Catch of Glimpse at What Scientists are Learning About the Power of Nicotine Catch of Glimpse at What Scientists are Learning About the Power of Nicotine

Albert Einstein is well known as one of the most brilliant individuals to ever walk the earth. His contributions to science and math can never fully be appreciated because they made such a difference in the level of modern intelligence. But there’s one fact you might not know about Einstein… he loved smoking a pipe. In fact, he once said, “I believe that pipe smoking contributes to a somewhat calm and objective judgment in all human affairs.” Einstein was making an informal hypothesis about the true impact of nicotine, even if he didn’t fully acknowledge the reason his pipe seemed to boost his judgment.

Today’s scientists are following this same train of thought in an effort to uncover just how nicotine could potentially impact the brain. Dozens of new studies are focusing on how nicotine affects cognitive function and the results are absolutely stunning. If you always thought nicotine was the enemy, it’s time to reconsider.

Scientists now know that nicotine closely mimics a neurotransmitter called acetylcholine. This is a vital neurotransmitter for brain function because it is responsible to helping you memorize facts or learn new information. Acetylcholine also plays an important role in physical health by boosting immunity and fighting inflammation.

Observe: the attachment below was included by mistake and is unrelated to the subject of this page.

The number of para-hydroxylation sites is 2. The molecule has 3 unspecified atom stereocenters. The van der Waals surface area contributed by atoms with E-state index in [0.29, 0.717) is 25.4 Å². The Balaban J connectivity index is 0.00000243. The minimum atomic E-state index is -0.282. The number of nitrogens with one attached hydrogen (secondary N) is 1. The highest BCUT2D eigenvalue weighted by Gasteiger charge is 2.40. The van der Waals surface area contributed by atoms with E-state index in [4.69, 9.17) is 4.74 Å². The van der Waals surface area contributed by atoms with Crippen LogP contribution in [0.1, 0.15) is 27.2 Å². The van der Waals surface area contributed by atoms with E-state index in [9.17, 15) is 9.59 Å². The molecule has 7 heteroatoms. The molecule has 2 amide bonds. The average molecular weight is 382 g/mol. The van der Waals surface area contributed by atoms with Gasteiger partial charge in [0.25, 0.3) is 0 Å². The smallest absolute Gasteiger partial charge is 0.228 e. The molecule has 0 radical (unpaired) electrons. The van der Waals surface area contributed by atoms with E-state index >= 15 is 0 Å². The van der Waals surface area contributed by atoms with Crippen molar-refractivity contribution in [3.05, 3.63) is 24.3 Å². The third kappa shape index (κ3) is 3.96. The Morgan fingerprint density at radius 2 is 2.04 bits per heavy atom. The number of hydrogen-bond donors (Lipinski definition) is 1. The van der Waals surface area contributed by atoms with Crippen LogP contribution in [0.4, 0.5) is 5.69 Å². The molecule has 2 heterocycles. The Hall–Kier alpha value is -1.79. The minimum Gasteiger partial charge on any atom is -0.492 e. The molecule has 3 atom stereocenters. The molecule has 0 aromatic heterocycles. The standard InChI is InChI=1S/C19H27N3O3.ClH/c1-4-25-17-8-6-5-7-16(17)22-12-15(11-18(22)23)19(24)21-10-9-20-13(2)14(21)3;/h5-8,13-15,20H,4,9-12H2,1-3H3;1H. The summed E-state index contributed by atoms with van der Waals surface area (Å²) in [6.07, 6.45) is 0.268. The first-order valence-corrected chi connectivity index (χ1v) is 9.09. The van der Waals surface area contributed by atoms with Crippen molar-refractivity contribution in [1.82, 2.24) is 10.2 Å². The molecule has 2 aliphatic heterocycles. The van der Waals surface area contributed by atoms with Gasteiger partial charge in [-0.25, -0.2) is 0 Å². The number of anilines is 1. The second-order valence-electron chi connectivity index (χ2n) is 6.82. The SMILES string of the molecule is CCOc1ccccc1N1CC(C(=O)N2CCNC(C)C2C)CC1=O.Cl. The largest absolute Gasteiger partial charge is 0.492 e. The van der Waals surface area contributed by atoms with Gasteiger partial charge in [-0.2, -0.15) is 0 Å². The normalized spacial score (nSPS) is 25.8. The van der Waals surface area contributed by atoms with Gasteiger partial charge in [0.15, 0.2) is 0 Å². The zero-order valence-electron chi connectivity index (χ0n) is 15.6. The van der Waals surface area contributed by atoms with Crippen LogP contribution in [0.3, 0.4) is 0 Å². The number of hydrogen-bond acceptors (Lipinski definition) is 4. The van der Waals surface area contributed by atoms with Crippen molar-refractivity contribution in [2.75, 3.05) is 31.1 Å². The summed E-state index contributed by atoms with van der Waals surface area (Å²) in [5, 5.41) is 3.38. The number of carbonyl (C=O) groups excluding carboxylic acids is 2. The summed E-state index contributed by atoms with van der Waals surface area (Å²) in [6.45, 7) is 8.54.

A 2005 study revealed that nicotine aggressively attacked inflammation in the body, giving the immune system enough power to help the body heal. In fact, nicotine is such a powerful anti-inflammatory that studies have shown it to be an effective treatment for blood poisoning and even ulcerative colitis.

In a Chinese study, researchers tested rats to see how nicotine would impact their cognitive abilities and brain function. The rats that received nicotine showed marked increases in neuroprotective activity. To put it simply, the rats were better able to learn and process new information.

Nicotine also has powerful potential for treating Alzheimer’s disease. When Indian scientists inflicted an Alzheimer’s type disease on rats, they tried to treat them with nicotine to see if there was any change. The nicotine seemed to boost neuroplasticity. The results were ground breaking but some of the rats were even able to regain cognitive functions that they lost due to the Alzheimer’s mimicking disease.

In another Canadian research trial, scientists divided participants into two groups. One group was given nicotine gum and the other received a placebo. Then all the participants were put through rigorous memory tests to see if there were any differences in performance changes. The group that received nicotine gum showed substantial improvements in memory.

This is just a small portion of the many studies that have already shown the benefits of nicotine. Yet doctors are still telling people that nicotine is deadly and it simply doesn’t make sense. Smoking will make you sick, but it’s not because of the nicotine content. It’s really because of the tobacco in cigarettes. When tobacco is burned, it releases thousands of toxins putting you at grave risk. But if you choose electronic cigarettes, you completely eliminate the dangers of tobacco while you still enjoy the potential benefits and brain-boosting power of nicotine.

While more study is obviously needed to learn how to use nicotine for cognitive boosts and fighting Alzheimer’s, we do have the beginnings of an important new perspective on nicotine. Perhaps in the future, doctors won’t demonize nicotine so quickly once they are armed with information on the possible benefits to health and cognition.


Katie Bercham - CocktailNerd Editor

Katie actually had a negative first experience of electronic cigarettes, picking up a cheap and horrible model from my local mall. Thanks to a chance meeting with co-editor David, she hasn’t had a tobacco cigarette in over 5 years. She brings a strong female voice to the e-cig community.